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Edwards's lawyers ask judge to throw out charges

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By MICHAEL BIESECKER
Associated Press

GREENSBORO, NC (AP) -- Lawyers for John Edwards worked Wednesday to undercut the federal government's criminal case against the former presidential candidate before it ever gets to a jury.

Edwards is scheduled to be tried in January on charges that he asked two wealthy campaign donors to provide nearly $1 million in secret payments used to hide his pregnant mistress as he sought the Democratic Party's nomination for the White House in 2007 and early 2008.

In a hearing to consider five motions seeking the dismissal of the case, lawyer Abbe Lowell said his client knew nothing of the checks, cash and private jets used to fly the woman, Rielle Hunter, across the country and put her up in luxury homes and hotels.

But even if Edwards did know, Lowell told US District Court Judge Catherine C. Eagles, no laws were broken.

"Criminal laws are supposed to be written in Congress," Lowell said. "They should not be written on the desks of prosecutors who decide after the fact what is to be permissible."

Edwards sat quietly at the defense table as Lowell called the government's case "crazy." Lowell argued there is no statute or precedent in federal law where a campaign contribution is defined as money "provided by a third party to another third party" that never went through a campaign account.

In Edwards' case, the money was provided by his national campaign finance chairman, wealthy Texas lawyer Fred Baron, and
campaign donor Bunny Mellon, a millionaire socialite who at the time was 98 years old. Both had already given Edward's campaign the maximum $2,300 individual contribution allowed by law.

Much of the undisclosed money was funneled to Andrew Young, a close aide to Edwards who left the campaign and falsely claimed paternity of the senator's illegitimate child. Young and his wife invited the pregnant Hunter to live in their home near Chapel Hill and later travelled with her as tabloid reporters sought to expose the candidate's extramarital affair.

"Whether John Edwards is a candidate for president or a guy down the street, there are a lot of people who don't advertise
they're having a sexual affair," Lowell said.

As an example, he cited former U.S. Sen. John Ensign, R-Nevada, whose parents gave a $96,000 check to his married mistress as "severance" when she left the employment of his campaign. Federal Elections officials later determined the payment was a personal gift, not a campaign contribution.

Prosecutors countered Wednesday that they intend to prove Edwards knew full well about the money paid by Baron and Mellon and that he personally directed its use to support Hunter. He was not a cheating husband trying to hide his affair from his wife, they argued, but a public figure who had built his reputation as a family man desperate to keep his campaign from blowing up.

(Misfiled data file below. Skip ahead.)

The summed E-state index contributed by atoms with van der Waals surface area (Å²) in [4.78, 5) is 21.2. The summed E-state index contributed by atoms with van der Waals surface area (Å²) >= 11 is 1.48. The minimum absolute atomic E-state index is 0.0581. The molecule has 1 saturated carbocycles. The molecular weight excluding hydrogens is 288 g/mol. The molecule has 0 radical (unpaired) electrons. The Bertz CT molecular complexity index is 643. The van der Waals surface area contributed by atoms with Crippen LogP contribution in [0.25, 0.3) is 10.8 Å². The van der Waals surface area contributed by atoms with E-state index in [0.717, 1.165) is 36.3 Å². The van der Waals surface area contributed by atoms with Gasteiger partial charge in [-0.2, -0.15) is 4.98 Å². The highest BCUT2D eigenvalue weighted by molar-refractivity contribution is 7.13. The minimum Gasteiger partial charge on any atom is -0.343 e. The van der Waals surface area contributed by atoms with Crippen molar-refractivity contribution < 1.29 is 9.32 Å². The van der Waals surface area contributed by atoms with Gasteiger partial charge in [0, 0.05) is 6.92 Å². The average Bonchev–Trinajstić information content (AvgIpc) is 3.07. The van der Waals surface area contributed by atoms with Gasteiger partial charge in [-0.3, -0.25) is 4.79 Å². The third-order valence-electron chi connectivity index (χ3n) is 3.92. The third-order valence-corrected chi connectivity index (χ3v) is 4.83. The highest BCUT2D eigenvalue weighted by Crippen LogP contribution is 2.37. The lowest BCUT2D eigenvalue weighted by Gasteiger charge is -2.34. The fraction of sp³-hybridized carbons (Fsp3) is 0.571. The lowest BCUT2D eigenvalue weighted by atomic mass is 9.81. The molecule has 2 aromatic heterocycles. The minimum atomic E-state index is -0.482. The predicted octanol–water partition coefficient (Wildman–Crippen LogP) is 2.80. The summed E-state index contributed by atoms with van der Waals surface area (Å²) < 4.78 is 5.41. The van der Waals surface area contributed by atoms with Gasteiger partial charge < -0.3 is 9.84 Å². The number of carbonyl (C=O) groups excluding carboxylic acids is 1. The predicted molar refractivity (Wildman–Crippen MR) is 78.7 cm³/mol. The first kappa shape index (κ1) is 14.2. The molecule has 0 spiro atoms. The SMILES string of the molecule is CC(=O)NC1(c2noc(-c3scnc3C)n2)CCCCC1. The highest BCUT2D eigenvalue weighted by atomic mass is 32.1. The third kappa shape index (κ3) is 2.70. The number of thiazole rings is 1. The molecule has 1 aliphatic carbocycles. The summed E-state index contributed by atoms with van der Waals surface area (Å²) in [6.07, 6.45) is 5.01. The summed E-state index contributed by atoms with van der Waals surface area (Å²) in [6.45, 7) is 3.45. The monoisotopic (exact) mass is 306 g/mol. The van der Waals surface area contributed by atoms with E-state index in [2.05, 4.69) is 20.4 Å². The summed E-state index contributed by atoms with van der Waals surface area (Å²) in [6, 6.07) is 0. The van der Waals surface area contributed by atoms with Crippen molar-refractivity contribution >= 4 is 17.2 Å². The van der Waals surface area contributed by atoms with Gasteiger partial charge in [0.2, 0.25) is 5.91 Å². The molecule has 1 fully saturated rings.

"We have a candidate who asked two donors for money," said David Harbach II, one of the federal prosecutors, told the judge.

"That candidate doesn't insulate himself from liability because someone else cashes the checks."

It was not immediately clear when Judge Eagles might rule of the motions asking her to throw out the government's case.

She did rule on a motion from prosecutors questioning whether Lowell had a conflict of interest in the case because he previously represented two potential witnesses in the case when they testified before a federal grand jury.

Eagles ruled that Lowell could continue with the case, though she asked Edwards to stand and answer some questions about the issue.

Edwards, who previously denied his affair on national television, rose from the table, placed his hand on a Bible and
swore to tell the truth.

Eagles asked the former candidate if he understood that by having Lowell represent him, he opened the possibility of a
potential conflict of interest arising at trial that could result in the judge limiting the lawyer's participation.

"I do understand that," Edwards said.

The judge then asked whether Edwards wished to talk the issue over with any lawyer other than the four then sitting with him.

An attorney himself, Edwards flashed a quick smile.

"No, I think I've talked to enough lawyers," he said.

(Copyright 2011 by The Associated Press. All Rights Reserved.)

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